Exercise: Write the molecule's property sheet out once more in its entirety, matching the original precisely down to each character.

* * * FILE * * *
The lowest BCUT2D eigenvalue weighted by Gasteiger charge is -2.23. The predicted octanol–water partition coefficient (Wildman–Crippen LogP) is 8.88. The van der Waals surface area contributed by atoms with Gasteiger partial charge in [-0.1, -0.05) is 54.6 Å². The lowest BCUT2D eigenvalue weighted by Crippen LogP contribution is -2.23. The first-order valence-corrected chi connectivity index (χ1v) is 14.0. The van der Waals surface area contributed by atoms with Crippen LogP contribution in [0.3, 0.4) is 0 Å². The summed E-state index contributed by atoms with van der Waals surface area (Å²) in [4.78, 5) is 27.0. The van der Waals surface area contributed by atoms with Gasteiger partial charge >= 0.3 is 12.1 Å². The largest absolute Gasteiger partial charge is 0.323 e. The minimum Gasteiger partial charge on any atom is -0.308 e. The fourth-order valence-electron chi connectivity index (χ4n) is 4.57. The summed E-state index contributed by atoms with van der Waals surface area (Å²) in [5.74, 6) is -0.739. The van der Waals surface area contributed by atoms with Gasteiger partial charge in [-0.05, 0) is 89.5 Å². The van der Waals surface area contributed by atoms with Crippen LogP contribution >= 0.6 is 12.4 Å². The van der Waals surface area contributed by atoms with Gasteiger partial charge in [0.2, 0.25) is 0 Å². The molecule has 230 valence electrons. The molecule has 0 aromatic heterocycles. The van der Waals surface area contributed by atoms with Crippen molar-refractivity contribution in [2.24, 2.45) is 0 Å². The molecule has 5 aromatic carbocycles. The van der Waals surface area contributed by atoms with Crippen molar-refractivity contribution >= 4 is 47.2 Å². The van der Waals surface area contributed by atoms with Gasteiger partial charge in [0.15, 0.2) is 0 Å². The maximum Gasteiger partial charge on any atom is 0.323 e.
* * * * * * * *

The lowest BCUT2D eigenvalue weighted by Gasteiger charge is -2.23. The predicted octanol–water partition coefficient (Wildman–Crippen LogP) is 8.88. The van der Waals surface area contributed by atoms with Gasteiger partial charge in [-0.1, -0.05) is 54.6 Å². The lowest BCUT2D eigenvalue weighted by Crippen LogP contribution is -2.23. The first-order valence-corrected chi connectivity index (χ1v) is 14.0. The van der Waals surface area contributed by atoms with Crippen LogP contribution in [0.3, 0.4) is 0 Å². The summed E-state index contributed by atoms with van der Waals surface area (Å²) in [4.78, 5) is 27.0. The van der Waals surface area contributed by atoms with Gasteiger partial charge >= 0.3 is 12.1 Å². The largest absolute Gasteiger partial charge is 0.323 e. The minimum Gasteiger partial charge on any atom is -0.308 e. The fourth-order valence-electron chi connectivity index (χ4n) is 4.57. The summed E-state index contributed by atoms with van der Waals surface area (Å²) in [5.74, 6) is -0.739. The van der Waals surface area contributed by atoms with Gasteiger partial charge in [-0.05, 0) is 89.5 Å². The van der Waals surface area contributed by atoms with Crippen LogP contribution >= 0.6 is 12.4 Å². The van der Waals surface area contributed by atoms with Gasteiger partial charge in [0.2, 0.25) is 0 Å². The molecule has 230 valence electrons. The molecule has 0 aromatic heterocycles. The van der Waals surface area contributed by atoms with Crippen molar-refractivity contribution in [2.24, 2.45) is 0 Å². The molecule has 5 aromatic carbocycles. The van der Waals surface area contributed by atoms with Crippen molar-refractivity contribution >= 4 is 47.2 Å². The van der Waals surface area contributed by atoms with Gasteiger partial charge in [0.15, 0.2) is 0 Å². The maximum Gasteiger partial charge on any atom is 0.323 e.